Eurozone Inflation Hits a 13-year High, likely to Go Higher

Eurozone Inflation Hits a 13-year High, likely to Go Higher

Inflation in the Eurozone looks likely to rise further after hitting a 13-year high last month.  

In the 19 countries sharing the euro, consumer price inflation sped up to 3.4% year on year in September from 3% a month earlier. It was the highest reading since September 2008 and just ahead of analyst estimates for 3.3%, data showed on Friday. 

The rise in prices was mostly a surge in energy costs. It was by the most a reversal of the oil price crash during the COVID-19 pandemic. The impact from production and shipping bottlenecks, however, also showed, with durable goods prices increasing 2.3% from August.

Inflation could reach 4% by the end of 2021, twice the ECB’s target ahead of what the bank expects will be a relatively quick decline early next year. That is with rising natural gas prices and bottlenecks impacting sectors such as car production and computer manufacturing.

However, what appears to be a worsening case of supply-chain disruptions raises the chances that the inflation hump affects underlying prices. It also creates more permanent pressures as companies adjust their pricings and wage policies. 

The ECB had said that this inflation is transitory and price growth will then stay under the central bank’s target for the coming years, requiring depressed borrowing costs.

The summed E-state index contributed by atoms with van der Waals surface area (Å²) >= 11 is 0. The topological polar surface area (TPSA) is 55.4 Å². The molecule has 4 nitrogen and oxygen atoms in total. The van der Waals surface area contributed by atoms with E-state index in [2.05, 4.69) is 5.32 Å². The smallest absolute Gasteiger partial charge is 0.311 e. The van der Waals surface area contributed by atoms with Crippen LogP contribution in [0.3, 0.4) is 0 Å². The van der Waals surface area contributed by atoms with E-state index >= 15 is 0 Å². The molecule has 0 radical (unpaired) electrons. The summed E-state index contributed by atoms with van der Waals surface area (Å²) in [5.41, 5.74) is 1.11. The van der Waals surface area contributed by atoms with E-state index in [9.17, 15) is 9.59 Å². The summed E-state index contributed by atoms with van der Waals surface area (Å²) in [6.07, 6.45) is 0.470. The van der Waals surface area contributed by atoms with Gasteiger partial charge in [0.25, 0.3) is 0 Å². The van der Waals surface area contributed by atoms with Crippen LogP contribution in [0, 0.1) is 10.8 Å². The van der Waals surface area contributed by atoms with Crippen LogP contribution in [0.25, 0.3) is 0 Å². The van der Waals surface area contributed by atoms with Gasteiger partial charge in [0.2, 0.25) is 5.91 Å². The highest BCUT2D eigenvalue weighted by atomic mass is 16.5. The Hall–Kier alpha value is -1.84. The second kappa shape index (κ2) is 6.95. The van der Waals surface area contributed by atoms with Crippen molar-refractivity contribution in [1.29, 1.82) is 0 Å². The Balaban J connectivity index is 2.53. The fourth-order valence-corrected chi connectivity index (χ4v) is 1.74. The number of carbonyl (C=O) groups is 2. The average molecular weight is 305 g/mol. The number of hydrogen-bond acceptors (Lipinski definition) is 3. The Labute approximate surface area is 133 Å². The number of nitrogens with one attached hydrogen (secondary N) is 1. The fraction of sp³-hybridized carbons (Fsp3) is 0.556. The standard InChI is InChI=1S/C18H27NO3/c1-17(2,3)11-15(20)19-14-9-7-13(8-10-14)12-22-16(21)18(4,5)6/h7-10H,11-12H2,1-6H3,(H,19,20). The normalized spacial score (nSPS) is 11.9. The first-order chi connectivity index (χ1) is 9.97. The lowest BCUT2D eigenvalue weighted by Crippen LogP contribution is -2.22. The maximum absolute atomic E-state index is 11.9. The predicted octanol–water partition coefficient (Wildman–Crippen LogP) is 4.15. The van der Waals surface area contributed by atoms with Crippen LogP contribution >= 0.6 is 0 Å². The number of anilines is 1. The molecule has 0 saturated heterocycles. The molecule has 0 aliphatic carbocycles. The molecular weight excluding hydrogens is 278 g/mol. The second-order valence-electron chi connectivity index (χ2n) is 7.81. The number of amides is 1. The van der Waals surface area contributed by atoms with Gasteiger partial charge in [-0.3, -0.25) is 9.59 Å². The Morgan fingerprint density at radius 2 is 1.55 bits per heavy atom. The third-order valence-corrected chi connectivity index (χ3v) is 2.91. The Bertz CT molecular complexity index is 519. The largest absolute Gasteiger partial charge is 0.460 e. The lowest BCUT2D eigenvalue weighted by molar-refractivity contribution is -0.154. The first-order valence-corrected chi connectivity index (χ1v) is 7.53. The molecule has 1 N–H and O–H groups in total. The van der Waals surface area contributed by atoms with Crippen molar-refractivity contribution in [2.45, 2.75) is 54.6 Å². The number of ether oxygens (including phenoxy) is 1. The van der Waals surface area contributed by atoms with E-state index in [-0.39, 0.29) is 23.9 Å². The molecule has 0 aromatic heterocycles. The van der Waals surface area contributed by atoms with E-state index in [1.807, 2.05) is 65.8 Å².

ECB President Christine Lagarde, however, struck a more cautious tone this week about increased inflation risks. That was despite her call for patience and a warning against overreacting.

BNP Paribas (OTC:BNPQY) economist Luigi Speranza said they think there are high chances that this inflation is less transitory than all central banks, including the ECB, are suggesting.    

Consumers may start demanding higher wages and corporations may accommodate them on the basis they could pass on higher costs via higher final prices, Speranza added. 

Factory Growth Strong in Sept 

Eurozone manufacturing activity took a big hit from supply chain bottlenecks. These are likely to persist and keep inflationary pressures high, a survey showed on Friday. The bloc’s manufacturing growth, however, remained strong in September.

Logistical issues and product shortages beset factories. In addition, factories struggle with a labour shortage largely brought about by ongoing disruptions caused by the COVID pandemic which forced governments to impose strict restrictions on mobility.

IHS Markit’s final manufacturing Purchasing Managers’ Index (PMI) dropped to 58.6 in September from August’s 61.4.  The result was just below an initial 58.7 flash estimate.